Judeans in Babylonia

A Study of Deportees in the Sixth and Fifth Centuries BCE

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In Judeans in Babylonia, Tero Alstola presents a comprehensive investigation of deportees in the sixth and fifth centuries BCE. By using cuneiform documents as his sources, he offers the first book-length social historical study of the Babylonian Exile, commonly regarded as a pivotal period in the development of Judaism.
The results are considered in the light of the wider Babylonian society and contrasted against a comparison group of Neirabian deportees. Studying texts from the cities and countryside and tracking developments over time, Alstola shows that there was notable diversity in the Judeans’ socio-economic status and integration into Babylonian society.
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Tero Alstola, Ph.D. (2017), Leiden University, is a postdoctoral researcher at the University of Helsinki, Centre of Excellence in Ancient Near Eastern Empires. His research interests cover digital humanities and the social history of Mesopotamia.
Acknowledgements
List of Figures and Tables
Conventions and Abbreviations xii
1Introduction
 1.1Aims and Relevance of This Study
 1.2Historical Background
  1.2.1  Political History
  1.2.2  Forced and Voluntary Migration in the Ancient Near East
  1.2.3  Deportations from Judah to Babylonia
  1.2.4  Babylonian Society
 1.3Babylonian Exile: Reception and Research History
  1.3.1  Reception History
  1.3.2  Research History
 1.4Sources
  1.4.1  The Hebrew Bible
  1.4.2  Cuneiform Sources
 1.4.2.1Archival Approach
 1.4.2.2Ethics and Unprovenanced Artefacts
 1.4.2.3Text Groups
  1.4.3  Archaeology
 1.5Identifying Foreigners in Babylonian Sources
  1.5.1  Naming Practices in Babylonia
  1.5.2  Yahwistic Names as the Criterion for Identifying Judeans
2Judean Royalty and Professionals in Babylon
 2.1Introduction
 2.2German Excavations at Babylon
 2.3The Palace Archive of Nebuchadnezzar II
 2.4Foreign Royalty and Professionals in Babylon
 2.5Living Conditions in Babylon and Jehoiachin’s Amnesty
 2.6Conclusion
3Judean Merchants in Babylonia
 3.1Introduction
 3.2Trade and Traders in Babylonia
 3.3Judean Royal Merchants in Sippar
  3.3.1  Sources
  3.3.2  Social Network
  3.3.3  Identity, Integration, and Socio-Economic Status
 3.4Other Judean Merchants in Babylonia
 3.5Conclusion: Long-Distance Trade and Judean Merchants
4Texts from Yāhūdu, Našar, and Their Surroundings
 4.1Introduction
 4.2Geographical and Economic Environment
  4.2.1  The Location of Yāhūdu and Našar
  4.2.2  The Land-for-Service Sector – Economic Environment of the Texts
 4.3Text Groups and Their Protagonists
  4.3.1  Three or More Groups?
  4.3.2  Texts Pertaining to Rīmūt/Abī-ul-īde and Rīmūt/Samak-Yāma
  4.3.3  Texts Pertaining to Ahīqar, Son of Rīmūt
  4.3.4  Texts Pertaining to Bēl-ahhē-erība, Son of Nūr-Šamaš
  4.3.5  Scribes and Royal Administration in Našar
  4.3.6  Texts Relating to Yāhūdu
 4.3.6.1General Remarks
 4.3.6.2Early Texts Relating to Yāhūdu
 4.3.6.3Texts Pertaining to Ahīqam/Rapā-Yāma and His Sons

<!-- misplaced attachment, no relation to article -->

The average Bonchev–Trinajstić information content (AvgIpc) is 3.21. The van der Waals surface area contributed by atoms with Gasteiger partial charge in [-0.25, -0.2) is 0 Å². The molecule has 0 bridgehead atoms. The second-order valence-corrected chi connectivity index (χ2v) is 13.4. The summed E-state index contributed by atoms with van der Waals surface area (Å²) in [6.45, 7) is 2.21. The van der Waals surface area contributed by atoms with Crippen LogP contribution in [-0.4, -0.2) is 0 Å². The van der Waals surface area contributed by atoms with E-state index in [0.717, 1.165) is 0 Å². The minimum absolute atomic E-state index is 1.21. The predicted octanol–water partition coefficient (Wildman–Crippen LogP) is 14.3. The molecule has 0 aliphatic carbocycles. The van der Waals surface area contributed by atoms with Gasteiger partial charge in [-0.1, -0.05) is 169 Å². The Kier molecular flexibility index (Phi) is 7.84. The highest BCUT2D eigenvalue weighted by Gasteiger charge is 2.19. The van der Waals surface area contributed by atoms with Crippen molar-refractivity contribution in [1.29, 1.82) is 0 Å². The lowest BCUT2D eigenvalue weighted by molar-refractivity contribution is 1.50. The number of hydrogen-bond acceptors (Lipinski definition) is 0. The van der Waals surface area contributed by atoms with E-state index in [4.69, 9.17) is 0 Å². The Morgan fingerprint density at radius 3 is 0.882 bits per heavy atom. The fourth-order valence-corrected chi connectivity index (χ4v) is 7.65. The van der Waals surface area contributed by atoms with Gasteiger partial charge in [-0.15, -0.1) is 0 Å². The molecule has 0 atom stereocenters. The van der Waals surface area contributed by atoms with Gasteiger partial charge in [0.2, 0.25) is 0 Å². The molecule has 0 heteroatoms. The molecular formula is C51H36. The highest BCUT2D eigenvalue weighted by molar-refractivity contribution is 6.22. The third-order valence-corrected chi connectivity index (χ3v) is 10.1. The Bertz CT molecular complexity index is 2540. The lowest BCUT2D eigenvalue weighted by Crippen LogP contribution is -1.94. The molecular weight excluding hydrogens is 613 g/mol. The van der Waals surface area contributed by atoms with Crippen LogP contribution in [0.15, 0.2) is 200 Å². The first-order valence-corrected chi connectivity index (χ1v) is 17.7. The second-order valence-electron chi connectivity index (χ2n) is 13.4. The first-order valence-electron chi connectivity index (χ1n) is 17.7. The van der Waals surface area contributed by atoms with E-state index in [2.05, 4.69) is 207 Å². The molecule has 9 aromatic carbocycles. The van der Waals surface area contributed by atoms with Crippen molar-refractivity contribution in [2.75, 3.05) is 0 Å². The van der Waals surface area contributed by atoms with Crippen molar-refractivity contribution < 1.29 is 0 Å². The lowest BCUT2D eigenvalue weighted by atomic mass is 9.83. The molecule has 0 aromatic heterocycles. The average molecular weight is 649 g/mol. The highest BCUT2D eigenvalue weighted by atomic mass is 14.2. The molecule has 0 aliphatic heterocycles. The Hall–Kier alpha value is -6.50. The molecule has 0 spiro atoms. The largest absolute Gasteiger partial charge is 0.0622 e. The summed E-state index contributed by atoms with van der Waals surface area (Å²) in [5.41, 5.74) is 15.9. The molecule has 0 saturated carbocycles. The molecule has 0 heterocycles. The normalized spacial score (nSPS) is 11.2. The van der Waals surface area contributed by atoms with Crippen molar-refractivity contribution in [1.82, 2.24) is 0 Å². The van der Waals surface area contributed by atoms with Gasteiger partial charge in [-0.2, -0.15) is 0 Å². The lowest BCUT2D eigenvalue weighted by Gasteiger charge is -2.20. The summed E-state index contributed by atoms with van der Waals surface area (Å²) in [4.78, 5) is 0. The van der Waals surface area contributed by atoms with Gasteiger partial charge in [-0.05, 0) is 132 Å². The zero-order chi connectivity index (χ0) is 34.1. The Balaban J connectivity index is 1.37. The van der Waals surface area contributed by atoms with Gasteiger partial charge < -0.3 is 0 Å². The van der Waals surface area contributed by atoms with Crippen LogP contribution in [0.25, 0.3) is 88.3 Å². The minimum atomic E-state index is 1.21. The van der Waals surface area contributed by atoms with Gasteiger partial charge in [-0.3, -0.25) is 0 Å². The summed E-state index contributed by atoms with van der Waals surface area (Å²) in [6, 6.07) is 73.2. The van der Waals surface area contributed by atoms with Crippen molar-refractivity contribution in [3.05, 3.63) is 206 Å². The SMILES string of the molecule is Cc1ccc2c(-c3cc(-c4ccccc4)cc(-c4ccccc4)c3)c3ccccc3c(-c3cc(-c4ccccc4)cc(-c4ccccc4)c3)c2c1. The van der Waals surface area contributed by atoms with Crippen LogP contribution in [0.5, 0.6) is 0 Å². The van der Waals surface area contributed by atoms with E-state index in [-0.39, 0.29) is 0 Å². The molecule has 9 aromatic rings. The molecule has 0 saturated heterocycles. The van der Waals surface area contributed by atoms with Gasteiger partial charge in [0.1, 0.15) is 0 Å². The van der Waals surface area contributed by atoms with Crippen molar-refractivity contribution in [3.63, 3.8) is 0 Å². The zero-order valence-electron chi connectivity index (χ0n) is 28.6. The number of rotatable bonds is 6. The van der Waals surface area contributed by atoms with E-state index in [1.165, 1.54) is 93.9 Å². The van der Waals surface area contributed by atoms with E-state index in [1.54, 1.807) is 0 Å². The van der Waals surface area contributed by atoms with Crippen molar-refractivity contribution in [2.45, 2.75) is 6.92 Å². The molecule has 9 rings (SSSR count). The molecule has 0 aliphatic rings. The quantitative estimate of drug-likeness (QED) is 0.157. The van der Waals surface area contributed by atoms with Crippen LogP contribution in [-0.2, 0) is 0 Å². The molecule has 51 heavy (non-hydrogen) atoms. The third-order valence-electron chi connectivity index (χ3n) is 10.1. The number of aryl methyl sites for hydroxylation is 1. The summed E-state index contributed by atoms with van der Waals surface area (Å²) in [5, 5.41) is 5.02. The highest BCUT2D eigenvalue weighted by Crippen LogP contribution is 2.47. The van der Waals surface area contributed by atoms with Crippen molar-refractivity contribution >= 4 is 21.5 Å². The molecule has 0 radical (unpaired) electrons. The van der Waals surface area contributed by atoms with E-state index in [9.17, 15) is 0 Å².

4.3.6.4Royal Administration in the Environs of Yāhūdu
  4.3.7  Texts from Āl-šarri
  4.3.8  Texts Pertaining to Zababa-šar-uṣur and Bīt-Abī-râm
  4.3.9  Loosely Connected and Isolated Texts
  4.3.10  Administrative Practices and the Origins of the Text Corpus
 4.4Judeans in Yāhūdu and Its Surroundings
5Judeans in the Murašû Archive
 5.1Introduction
  5.1.1  The Murašû Archive
  5.1.2  Judeans in the Murašû Archive
  5.1.3  Seal Impressions
 5.2Yadi-Yāma and Pili-Yāma – Entrepreneurs or Representatives?
  5.2.1  Business Partners of the Murašûs?
  5.2.2  Yadi-Yāma and the Village of Bīt-Gērāya
  5.2.3  Pili-Yāma’s Transactions
  5.2.4  Yāhû-natan, Son of Yadi-Yāma
  5.2.5  Representatives of a Community of Farmers
 5.3Judean Landholders and the Land-for-Service Sector
  5.3.1  General Features
  5.3.2  Haṭru of the Sēpirus
 5.3.2.1 Haṭrus in the Murašû Archive
 5.3.2.2 Haṭru of the Sēpirus (of the Troops)
 5.3.2.3 Haṭrus and High-Ranking Sēpirus
 5.3.2.4Conclusion
  5.3.3  Large-Scale Landholding: Rahīm-il and His Family
  5.3.4  Other Judean Landholders
  5.3.5  Patterns of Judean Landholding
 5.4Judean Officials
 5.5Judean Witnesses
 5.6Socio-Economic Status
  5.6.1  The Framework of the Archive: The Land-for-Service Sector
  5.6.2  Taxation and Service Obligations
  5.6.3  Dependency and Freedom
 5.7Culture
  5.7.1  Seal Use
  5.7.2  Naming Practices
  5.7.3  Conclusion
 5.8Conclusion
6Judeans Outside the Main Archives
 6.1Officials
 6.2Temples
 6.3Royal Lands and the Land-for-Service Sector
 6.4Miscellaneous Texts
 6.5Seals of Exiles
 6.6Conclusion
7The Neirabian Community in Babylonia
 7.1Neirab of Syria and Neirab of Babylonia
 7.2The Archive and Its Socio-Economic Context
  7.2.1  The Protagonists of the Texts
  7.2.2  Promissory Notes for Barley
  7.2.3  Promissory Notes for Silver
  7.2.4  Diverse Documents
 7.3Conclusion
8Conclusions
 8.1Sources – The Perspective of Babylonian Scribes
 8.2Resettlement and Organisation of Deportees
 8.3Social and Economic Aspects of Life in Babylonia
 8.4Women
 8.5Religion
 8.6Identity and Integration
Research Data
Bibliographical Abbreviations
Bibliography
All interested in the history of Judaism, social history of the ancient Near East, and migration studies, including scholars in Biblical studies and Assyriology.